PSG lost to Bayern Munich in the Champions League final last season and after ousting the holders in the quarter-final, they thought they were on the way to make up for last season's disappointment. While they will rue the absence of the injured Kylian Mbappe in Manchester, over two legs City were just too good for them.

City will be favourites for the final after an outstanding campaign which has included seven straight wins in this competition, the first English club to achieve that feat.

The only sadness was that supporters who have been through so much over the years were not here to savour this landmark moment in Manchester City's history.

Those supporters stood firmly by the club in the bad days down in English football's third tier and suffered the years of Manchester United domination as downtrodden neighbours before emerging into the light amid the regular arrival of silverware over the past decade.

City's last win away from the domestic stage was a triumph in the European Cup Winners' Cup final against Polish side Gornik Zabrze in a Vienna deluge in 1970. Now their chance has come again 51 years later.

With the Premier League title champagne on ice, the League Cup won and a Champions League final to prepare for, these are sweet days to be a Manchester City fan.

City's entire performance in beating PSG was a monument to what Guardiola has built. His players have bounced back from being overpowered by Liverpool in last season's title race to reclaim their crown with consummate ease, while mounting their most successful assault on the one trophy that has proved tantalisingly elusive.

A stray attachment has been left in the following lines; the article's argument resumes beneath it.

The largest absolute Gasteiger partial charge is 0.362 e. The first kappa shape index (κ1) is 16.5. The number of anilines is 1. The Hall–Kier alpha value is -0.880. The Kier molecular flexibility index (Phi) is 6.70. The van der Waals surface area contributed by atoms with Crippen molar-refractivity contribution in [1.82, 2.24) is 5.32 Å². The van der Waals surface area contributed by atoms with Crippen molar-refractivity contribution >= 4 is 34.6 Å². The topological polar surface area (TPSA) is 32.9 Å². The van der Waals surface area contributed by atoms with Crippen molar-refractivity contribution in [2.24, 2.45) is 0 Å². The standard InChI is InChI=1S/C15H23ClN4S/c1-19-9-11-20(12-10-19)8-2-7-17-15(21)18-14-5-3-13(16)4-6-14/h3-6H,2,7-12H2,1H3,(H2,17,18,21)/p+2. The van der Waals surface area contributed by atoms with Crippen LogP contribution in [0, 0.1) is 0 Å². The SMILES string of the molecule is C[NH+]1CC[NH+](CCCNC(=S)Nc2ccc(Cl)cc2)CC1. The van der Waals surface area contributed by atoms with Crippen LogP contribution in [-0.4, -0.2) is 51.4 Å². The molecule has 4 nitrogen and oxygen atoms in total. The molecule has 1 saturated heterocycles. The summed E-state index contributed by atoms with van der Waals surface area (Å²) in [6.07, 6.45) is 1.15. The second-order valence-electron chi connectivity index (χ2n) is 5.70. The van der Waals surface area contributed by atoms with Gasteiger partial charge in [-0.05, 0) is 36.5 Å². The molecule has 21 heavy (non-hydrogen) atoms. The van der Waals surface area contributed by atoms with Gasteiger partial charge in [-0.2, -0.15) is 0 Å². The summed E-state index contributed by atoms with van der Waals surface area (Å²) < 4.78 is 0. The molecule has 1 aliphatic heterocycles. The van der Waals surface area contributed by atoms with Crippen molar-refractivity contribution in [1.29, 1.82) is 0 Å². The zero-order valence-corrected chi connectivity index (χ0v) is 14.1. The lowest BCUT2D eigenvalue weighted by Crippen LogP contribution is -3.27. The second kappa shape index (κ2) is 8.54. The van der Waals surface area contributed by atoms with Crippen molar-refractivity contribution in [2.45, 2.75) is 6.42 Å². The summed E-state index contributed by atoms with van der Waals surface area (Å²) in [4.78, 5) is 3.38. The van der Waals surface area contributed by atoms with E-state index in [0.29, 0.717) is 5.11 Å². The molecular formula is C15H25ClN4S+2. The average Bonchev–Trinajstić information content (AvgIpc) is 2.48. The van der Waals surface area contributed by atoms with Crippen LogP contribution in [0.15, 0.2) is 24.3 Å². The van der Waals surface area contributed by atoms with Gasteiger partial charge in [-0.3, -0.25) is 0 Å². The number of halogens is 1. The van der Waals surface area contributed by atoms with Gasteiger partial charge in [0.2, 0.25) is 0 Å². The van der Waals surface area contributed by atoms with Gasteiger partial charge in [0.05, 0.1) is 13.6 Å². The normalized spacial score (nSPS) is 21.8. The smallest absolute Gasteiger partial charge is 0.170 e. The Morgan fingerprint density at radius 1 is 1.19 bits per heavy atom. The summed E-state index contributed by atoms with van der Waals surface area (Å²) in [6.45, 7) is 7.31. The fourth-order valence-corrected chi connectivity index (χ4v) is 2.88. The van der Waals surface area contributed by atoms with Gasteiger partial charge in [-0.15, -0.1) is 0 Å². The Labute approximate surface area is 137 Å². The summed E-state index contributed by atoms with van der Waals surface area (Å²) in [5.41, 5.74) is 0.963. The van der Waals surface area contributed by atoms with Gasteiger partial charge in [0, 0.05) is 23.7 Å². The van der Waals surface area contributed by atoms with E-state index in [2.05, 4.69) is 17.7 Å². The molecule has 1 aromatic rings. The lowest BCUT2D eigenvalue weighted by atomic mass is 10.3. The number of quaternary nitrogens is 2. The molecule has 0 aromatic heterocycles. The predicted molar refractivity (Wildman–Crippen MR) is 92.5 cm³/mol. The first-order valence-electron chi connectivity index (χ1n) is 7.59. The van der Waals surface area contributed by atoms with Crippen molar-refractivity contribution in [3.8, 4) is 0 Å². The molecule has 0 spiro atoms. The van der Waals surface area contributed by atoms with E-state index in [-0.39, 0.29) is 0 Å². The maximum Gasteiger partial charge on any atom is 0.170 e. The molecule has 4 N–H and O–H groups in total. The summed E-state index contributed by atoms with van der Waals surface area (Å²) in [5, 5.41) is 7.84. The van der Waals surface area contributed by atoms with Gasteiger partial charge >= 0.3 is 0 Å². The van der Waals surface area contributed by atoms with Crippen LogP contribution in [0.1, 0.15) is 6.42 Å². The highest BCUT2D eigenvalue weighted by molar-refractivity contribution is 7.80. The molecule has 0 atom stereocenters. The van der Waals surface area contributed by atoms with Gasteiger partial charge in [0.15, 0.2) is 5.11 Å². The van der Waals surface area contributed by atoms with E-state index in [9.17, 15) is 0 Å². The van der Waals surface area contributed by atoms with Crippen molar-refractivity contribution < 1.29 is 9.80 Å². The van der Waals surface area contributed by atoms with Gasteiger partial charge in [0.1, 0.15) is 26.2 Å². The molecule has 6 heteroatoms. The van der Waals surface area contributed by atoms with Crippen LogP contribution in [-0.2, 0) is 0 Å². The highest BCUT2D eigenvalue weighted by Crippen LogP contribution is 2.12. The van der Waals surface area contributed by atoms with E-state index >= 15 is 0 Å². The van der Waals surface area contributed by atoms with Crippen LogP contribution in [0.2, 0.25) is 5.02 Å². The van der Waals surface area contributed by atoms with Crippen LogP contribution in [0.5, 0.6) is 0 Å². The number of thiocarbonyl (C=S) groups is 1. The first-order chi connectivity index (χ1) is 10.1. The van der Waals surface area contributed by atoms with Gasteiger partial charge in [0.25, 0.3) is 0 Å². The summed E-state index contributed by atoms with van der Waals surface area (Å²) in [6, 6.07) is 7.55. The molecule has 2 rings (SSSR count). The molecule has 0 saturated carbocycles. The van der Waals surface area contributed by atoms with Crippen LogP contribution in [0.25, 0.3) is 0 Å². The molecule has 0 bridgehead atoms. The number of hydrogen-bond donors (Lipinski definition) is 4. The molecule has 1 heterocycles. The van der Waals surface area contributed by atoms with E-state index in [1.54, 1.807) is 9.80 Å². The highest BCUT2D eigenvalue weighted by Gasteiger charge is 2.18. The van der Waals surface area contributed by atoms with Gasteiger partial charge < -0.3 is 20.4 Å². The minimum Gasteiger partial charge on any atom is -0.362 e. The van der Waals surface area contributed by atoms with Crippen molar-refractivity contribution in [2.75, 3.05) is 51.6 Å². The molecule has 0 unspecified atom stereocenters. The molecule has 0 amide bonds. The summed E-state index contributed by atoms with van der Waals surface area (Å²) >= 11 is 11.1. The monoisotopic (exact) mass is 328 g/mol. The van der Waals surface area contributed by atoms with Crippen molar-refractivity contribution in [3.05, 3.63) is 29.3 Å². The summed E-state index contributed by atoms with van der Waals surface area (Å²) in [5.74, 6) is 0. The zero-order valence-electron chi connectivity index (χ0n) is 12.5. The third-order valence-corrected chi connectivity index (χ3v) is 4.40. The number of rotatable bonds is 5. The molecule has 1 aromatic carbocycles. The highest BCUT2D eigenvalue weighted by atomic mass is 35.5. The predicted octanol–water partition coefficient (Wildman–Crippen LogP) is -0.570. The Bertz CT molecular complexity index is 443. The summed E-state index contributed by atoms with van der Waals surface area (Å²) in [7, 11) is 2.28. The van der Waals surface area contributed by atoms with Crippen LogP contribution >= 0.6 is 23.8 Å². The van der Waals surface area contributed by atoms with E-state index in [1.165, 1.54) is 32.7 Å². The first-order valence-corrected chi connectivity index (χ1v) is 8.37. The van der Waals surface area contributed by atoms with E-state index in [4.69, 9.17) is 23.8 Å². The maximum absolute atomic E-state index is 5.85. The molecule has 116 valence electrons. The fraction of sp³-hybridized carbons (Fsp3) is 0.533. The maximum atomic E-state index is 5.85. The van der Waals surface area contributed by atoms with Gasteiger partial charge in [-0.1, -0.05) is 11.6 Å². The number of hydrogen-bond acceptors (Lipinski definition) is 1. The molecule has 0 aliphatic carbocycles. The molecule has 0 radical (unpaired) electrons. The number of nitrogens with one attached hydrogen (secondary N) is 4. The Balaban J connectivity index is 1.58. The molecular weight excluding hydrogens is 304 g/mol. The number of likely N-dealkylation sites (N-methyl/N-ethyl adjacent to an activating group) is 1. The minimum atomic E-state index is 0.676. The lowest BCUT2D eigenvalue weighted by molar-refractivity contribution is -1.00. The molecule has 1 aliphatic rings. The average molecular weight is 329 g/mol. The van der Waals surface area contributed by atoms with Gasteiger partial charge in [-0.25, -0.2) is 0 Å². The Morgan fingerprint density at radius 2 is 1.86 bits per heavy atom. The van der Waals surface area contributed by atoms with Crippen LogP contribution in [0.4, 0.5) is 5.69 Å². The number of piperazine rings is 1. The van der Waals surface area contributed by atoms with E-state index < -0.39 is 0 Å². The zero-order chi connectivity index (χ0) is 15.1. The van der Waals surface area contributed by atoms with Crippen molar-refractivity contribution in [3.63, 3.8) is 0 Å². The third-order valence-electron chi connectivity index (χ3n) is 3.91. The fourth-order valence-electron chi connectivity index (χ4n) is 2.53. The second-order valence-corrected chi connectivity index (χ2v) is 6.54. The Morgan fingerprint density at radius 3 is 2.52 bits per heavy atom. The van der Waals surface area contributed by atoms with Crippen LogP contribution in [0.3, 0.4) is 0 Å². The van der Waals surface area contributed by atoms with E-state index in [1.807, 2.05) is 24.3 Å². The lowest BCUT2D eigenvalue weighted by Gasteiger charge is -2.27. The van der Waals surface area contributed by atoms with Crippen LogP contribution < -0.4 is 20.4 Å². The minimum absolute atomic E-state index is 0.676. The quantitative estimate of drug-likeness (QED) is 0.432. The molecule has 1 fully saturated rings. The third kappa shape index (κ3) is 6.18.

Much has been made, justifiably, of City's attacking brilliance and it was on show here with the mercurial and now hugely influential Riyad Mahrez scoring twice, Phil Foden simply superb in all areas and Kevin de Bruyne probing to great effect.

If anything, however, it was City's discipline and sheer 'they shall not pass' attitude in defence - an area that has been an Achilles heel in the past in this competition - that was arguably more impressive.

Oleksandr Zinchenko is an unsung figure but he was faultless here as he blocked crucially from Neymar while Ruben Dias, a transformative signing in central defence, did similar from Ander Herrera. These blocks were celebrated like goals - perhaps because they were almost as good as goals.

Fernandinho, captain on his 36th birthday, was the sentry in midfield, his presence so unsettling and persistent - and, yes, irritating - that Angel di Maria cracked with a senseless stamp on the Brazilian that brought a red card.

Manchester City's easy-on-the-eye elegance has won so many plaudits but this was a night where they dug deep into their reserves of resilience - they were determined that the mistakes and slips that have brought them Champions League heartbreak before would not be revisited.

This was a complete performance that fully merited the reward of the club's first appearance in European football's biggest game. If they play like this, either Chelsea or Real Madrid will need to produce something special to beat them.

And if Manchester City win, it will be the realisation of a dream that was the distant vision in September 2008.